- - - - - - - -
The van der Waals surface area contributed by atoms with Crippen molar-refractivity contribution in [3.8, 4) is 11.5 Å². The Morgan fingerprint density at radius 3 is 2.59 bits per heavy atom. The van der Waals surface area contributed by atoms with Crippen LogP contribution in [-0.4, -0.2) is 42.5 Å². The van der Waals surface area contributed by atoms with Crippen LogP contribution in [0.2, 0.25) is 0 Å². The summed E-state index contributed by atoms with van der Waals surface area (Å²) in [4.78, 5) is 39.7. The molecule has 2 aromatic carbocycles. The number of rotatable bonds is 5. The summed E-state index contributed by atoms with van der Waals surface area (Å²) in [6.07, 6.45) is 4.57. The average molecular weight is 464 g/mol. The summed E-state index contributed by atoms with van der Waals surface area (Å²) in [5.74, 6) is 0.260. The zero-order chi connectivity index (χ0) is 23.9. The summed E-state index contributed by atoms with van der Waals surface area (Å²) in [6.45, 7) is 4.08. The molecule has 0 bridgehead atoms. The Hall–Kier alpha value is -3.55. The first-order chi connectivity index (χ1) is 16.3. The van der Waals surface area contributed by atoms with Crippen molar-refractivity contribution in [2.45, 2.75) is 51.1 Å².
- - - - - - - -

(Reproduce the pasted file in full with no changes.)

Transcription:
The van der Waals surface area contributed by atoms with Crippen molar-refractivity contribution in [3.8, 4) is 11.5 Å². The Morgan fingerprint density at radius 3 is 2.59 bits per heavy atom. The van der Waals surface area contributed by atoms with Crippen LogP contribution in [-0.4, -0.2) is 42.5 Å². The van der Waals surface area contributed by atoms with Crippen LogP contribution in [0.2, 0.25) is 0 Å². The summed E-state index contributed by atoms with van der Waals surface area (Å²) in [4.78, 5) is 39.7. The molecule has 2 aromatic carbocycles. The number of rotatable bonds is 5. The summed E-state index contributed by atoms with van der Waals surface area (Å²) in [6.07, 6.45) is 4.57. The average molecular weight is 464 g/mol. The summed E-state index contributed by atoms with van der Waals surface area (Å²) in [5.74, 6) is 0.260. The zero-order chi connectivity index (χ0) is 23.9. The summed E-state index contributed by atoms with van der Waals surface area (Å²) in [6.45, 7) is 4.08. The molecule has 0 bridgehead atoms. The Hall–Kier alpha value is -3.55. The first-order chi connectivity index (χ1) is 16.3. The van der Waals surface area contributed by atoms with Crippen molar-refractivity contribution in [2.45, 2.75) is 51.1 Å².